Capt. Truman Lyon with a Santee Cooper striped bass that was undersized last fall but would be a keeper under the  new size limit. File/Tommy Braswell

Veteran guide Truman Lyon is excited about a new law regulating striped bass in the Santee River system, which includes lakes Marion and Moultrie. The law changes the size of legal striped bass that can be kept and the time period in which stripers can be kept.

The law went into effect May 3 with the signature of Gov. Henry McMaster.

From Oct. 1 through June 15, it is now unlawful to take or possess a striped bass less than 23 inches or greater than 25 inches "provided that one striped bass taken or possessed may be greater than 26 inches."

The S.C. Department of Natural Resources explained it this way in a new release:

Anglers fishing the Santee system from now until June 15 can still keep three (3) fish, but they must be between 23 and 25 inches, or one of the three may be greater than 26 inches. Previously, the limit for striped bass in the Santee River system during the open period was three (3) fish, all of which had to be at least 26 inches. The new law also gives anglers an extra two weeks of striped fishing with its June 15 closure. Under the previous law the Santee system was closed to striped bass fishing between June 1 and Sept. 30.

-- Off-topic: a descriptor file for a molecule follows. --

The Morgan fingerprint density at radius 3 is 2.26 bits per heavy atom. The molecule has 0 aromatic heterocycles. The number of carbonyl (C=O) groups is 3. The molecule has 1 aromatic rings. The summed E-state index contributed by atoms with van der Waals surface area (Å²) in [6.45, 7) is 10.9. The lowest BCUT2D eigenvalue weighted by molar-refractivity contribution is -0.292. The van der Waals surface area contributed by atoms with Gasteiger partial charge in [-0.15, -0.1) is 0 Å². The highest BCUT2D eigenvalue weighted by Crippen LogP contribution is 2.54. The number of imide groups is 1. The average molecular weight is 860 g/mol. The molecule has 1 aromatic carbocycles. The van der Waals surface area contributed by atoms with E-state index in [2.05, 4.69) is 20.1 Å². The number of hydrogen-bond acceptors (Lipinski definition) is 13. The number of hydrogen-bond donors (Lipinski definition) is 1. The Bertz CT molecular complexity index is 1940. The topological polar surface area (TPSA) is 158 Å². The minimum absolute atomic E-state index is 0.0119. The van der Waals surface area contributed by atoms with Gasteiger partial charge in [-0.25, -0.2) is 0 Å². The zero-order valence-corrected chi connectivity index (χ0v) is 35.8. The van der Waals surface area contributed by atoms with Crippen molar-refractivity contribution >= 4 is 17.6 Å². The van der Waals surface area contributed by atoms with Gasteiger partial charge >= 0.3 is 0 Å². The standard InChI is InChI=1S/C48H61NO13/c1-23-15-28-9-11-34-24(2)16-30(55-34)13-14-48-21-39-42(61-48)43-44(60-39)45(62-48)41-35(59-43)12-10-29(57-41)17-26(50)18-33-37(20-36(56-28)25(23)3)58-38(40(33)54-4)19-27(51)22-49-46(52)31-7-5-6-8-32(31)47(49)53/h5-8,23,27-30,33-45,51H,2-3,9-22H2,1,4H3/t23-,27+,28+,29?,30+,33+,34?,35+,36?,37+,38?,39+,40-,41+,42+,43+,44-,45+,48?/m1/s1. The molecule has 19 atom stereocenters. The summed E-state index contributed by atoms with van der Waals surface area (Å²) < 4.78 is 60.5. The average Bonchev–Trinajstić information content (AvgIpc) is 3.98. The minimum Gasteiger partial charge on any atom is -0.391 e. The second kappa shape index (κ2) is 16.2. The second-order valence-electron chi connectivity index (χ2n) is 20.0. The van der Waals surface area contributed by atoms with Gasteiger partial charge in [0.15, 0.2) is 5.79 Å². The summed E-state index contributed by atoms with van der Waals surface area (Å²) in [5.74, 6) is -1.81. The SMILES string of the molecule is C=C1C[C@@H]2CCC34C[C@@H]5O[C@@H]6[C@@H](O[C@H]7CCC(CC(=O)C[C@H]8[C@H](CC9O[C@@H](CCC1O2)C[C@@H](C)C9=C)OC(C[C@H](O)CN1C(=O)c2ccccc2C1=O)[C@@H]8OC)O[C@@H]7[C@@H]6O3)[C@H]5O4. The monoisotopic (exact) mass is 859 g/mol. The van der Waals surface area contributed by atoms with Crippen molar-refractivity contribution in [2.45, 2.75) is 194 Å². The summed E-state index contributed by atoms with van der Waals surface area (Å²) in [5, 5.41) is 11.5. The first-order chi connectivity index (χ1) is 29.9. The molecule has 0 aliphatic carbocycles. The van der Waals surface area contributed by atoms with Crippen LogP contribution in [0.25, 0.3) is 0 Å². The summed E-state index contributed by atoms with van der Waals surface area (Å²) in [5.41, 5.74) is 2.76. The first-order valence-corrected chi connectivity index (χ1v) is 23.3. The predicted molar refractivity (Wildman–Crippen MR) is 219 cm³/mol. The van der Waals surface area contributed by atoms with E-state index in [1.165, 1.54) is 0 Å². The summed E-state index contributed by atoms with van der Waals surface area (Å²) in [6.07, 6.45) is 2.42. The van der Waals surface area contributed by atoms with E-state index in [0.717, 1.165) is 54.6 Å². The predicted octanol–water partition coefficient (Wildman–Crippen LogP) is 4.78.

"It's already started to do something," said Lyon, who guides out of his home on the southern shores of Lake Moultrie. "Some of my friends have already caught the three-fish limit."

Lyon pointed out that last fall there were trips when plenty of fish were being caught from Lake Moultrie in the 23- to 25-inch slot but had to be released under the old regulations.

"It has been tough," he said. "(Guides) have lost a lot of clients because they want to take some fish home. In (Lake Moultrie) we're not catching the bigger fish."

He said a fellow guide from the upper portion of the Santee Cooper lakes caught 31 keeper stripers in October and November of last year while Lyon, fishing the lower lake, only managed nine keepers in the same time frame.

Water quality and temperatures have changed and the larger fish, Lyon said, have been staying further up the system, where the waters begin flowing into Lake Marion. There also have been changes in the herring and shad runs, the primary forage for the stripers.

Lyon said he doesn't think the change in regulation will affect the population of stripers, but he's sure it will have a positive effect for fishing guides.

"It will increase the customer base," he said. "There are people who don't come down here (the lower lake) any more because they don't get to take any fish home."